While I don’t like to admit it, I think I’ve finally become “that grumpy old guy”. To be clear, I’m still in my 40s and am generally upbeat. But, I’ve finally ticked all the major boxes that would qualify me as a curmudgeon. Box #1: In my early 30s I called the cops on a neighbor who was racing his […]
While I don’t like to admit it, I think I’ve finally become “that grumpy old guy”. To be clear, I’m still in my 40s and am generally upbeat. But, I’ve finally ticked all the major boxes that would qualify me as a curmudgeon.
Box #1: In my early 30s I called the cops on a neighbor who was racing his motorcycle at 3am. I felt like a heel but wanted some sleep.
Box #2: About 5 years ago, sitting on a plane I (nicely) told a mother that she needed to control her child. In my defense, the child was about 3 years old and kept putting his drooly hands on my laptop, my shoulders, my hair, etc. Not cool.
Box #3: I’ve started to play the “remember when” game all the time. Remember when everyone wasn’t pausing for selfies every 3 seconds? Remember when new college grads understood that they had to work their way up the ladder and didn’t complain about it? Remember when you drank some orange juice when you felt sick instead of “researching your symptoms” on WebMD and convincing yourself that you’re about to die?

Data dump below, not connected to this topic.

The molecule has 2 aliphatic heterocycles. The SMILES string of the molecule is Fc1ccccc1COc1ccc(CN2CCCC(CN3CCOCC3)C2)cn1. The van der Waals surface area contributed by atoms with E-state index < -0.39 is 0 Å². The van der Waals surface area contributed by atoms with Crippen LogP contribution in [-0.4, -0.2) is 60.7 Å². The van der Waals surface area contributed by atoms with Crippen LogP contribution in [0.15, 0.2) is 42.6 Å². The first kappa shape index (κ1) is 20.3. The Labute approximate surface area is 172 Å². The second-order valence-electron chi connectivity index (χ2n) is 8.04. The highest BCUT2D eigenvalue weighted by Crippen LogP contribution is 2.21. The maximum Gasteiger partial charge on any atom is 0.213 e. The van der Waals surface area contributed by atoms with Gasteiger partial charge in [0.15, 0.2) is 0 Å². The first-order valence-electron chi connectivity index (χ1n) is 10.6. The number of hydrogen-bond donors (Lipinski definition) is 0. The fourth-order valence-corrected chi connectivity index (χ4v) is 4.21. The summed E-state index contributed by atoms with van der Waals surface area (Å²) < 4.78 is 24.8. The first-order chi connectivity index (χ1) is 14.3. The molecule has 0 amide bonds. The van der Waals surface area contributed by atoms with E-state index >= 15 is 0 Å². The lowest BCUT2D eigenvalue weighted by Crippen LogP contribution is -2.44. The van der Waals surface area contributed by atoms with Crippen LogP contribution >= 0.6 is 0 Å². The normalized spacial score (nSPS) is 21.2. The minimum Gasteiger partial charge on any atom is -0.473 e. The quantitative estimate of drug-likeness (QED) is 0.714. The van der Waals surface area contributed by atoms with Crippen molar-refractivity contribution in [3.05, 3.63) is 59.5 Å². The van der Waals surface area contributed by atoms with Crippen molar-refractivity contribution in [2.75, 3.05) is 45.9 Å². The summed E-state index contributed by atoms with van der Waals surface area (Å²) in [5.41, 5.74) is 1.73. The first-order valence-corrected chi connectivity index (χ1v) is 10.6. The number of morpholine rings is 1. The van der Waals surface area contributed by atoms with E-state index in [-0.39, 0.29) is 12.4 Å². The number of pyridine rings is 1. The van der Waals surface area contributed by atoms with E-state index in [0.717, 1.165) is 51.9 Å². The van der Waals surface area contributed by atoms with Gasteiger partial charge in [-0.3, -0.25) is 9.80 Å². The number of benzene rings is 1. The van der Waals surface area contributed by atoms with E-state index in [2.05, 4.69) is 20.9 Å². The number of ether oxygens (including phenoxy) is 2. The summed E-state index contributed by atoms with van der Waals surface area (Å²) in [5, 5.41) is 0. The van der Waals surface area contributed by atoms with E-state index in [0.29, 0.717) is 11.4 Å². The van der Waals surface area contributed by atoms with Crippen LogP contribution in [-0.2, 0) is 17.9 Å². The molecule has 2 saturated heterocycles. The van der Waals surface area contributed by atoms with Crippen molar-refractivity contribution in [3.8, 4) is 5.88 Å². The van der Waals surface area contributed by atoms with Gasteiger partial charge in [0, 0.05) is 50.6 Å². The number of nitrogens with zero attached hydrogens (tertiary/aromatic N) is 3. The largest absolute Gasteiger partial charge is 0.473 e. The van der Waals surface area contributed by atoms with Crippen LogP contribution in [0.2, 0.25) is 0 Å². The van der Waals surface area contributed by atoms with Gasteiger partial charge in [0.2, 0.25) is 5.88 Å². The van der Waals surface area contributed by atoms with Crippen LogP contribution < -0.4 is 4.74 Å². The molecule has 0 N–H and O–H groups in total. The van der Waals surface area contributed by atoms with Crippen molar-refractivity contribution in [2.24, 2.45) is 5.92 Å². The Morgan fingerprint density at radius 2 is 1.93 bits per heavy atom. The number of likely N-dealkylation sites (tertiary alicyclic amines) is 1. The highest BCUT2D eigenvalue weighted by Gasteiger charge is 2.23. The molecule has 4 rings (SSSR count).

And I’m definitely becoming an elder statesman in the FinTech world because in my work interactions I’ve also started to play the “remember when” game. In fact, just this week I had multiple conversations with various 20+ year veterans in the space about how the most recent generation of FinTech companies should review the lessons learned from last generation’s innovators. And of these lessons, we all agreed that they should pay special attention to what’s been learned on the topic of “growth”.
To put it simply, there are usually three phases of growth and each has its own characteristics and cadence.
Phase 1: Test, learn and burn
Phase 2: Revenue your way into scale
Phase 3: Cost your way into a healthy business
In Phase 1, every iota of energy needs to be focused on figuring out product/market fit and if the unit economics of the product make sense. It’s about maniacally executing a well designed learning agenda. It’s about interpreting early market/test results. It’s about figuring out which levers matter and how hard they should be pulled.